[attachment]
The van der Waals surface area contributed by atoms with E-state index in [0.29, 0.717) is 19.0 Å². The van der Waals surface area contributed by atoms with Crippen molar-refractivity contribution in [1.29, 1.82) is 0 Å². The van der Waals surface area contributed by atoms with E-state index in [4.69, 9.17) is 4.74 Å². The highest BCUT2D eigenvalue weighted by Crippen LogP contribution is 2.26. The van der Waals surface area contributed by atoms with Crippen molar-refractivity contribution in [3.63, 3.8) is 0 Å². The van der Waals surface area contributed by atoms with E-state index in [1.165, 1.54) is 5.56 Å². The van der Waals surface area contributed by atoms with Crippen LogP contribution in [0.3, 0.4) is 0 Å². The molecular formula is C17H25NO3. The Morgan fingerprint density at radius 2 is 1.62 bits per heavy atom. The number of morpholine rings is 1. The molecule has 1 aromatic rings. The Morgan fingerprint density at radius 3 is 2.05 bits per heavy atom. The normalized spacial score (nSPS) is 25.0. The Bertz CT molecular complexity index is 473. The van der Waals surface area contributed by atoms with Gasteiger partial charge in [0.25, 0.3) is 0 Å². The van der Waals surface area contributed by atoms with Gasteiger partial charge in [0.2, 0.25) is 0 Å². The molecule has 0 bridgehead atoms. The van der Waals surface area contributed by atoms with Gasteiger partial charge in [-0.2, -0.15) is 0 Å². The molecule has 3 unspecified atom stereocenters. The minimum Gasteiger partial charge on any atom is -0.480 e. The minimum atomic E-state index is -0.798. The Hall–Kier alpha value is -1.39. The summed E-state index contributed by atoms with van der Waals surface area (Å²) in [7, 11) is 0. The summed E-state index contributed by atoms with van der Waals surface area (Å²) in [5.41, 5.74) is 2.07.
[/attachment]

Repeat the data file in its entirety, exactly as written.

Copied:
The van der Waals surface area contributed by atoms with E-state index in [0.29, 0.717) is 19.0 Å². The van der Waals surface area contributed by atoms with Crippen molar-refractivity contribution in [1.29, 1.82) is 0 Å². The van der Waals surface area contributed by atoms with E-state index in [4.69, 9.17) is 4.74 Å². The highest BCUT2D eigenvalue weighted by Crippen LogP contribution is 2.26. The van der Waals surface area contributed by atoms with Crippen molar-refractivity contribution in [3.63, 3.8) is 0 Å². The van der Waals surface area contributed by atoms with E-state index in [1.165, 1.54) is 5.56 Å². The van der Waals surface area contributed by atoms with Crippen LogP contribution in [0.3, 0.4) is 0 Å². The molecular formula is C17H25NO3. The Morgan fingerprint density at radius 2 is 1.62 bits per heavy atom. The number of morpholine rings is 1. The molecule has 1 aromatic rings. The Morgan fingerprint density at radius 3 is 2.05 bits per heavy atom. The normalized spacial score (nSPS) is 25.0. The Bertz CT molecular complexity index is 473. The van der Waals surface area contributed by atoms with Gasteiger partial charge in [0.25, 0.3) is 0 Å². The van der Waals surface area contributed by atoms with Gasteiger partial charge in [0.2, 0.25) is 0 Å². The molecule has 0 bridgehead atoms. The van der Waals surface area contributed by atoms with Gasteiger partial charge in [-0.2, -0.15) is 0 Å². The molecule has 3 unspecified atom stereocenters. The minimum Gasteiger partial charge on any atom is -0.480 e. The minimum atomic E-state index is -0.798. The Hall–Kier alpha value is -1.39. The summed E-state index contributed by atoms with van der Waals surface area (Å²) in [7, 11) is 0. The summed E-state index contributed by atoms with van der Waals surface area (Å²) in [5.41, 5.74) is 2.07.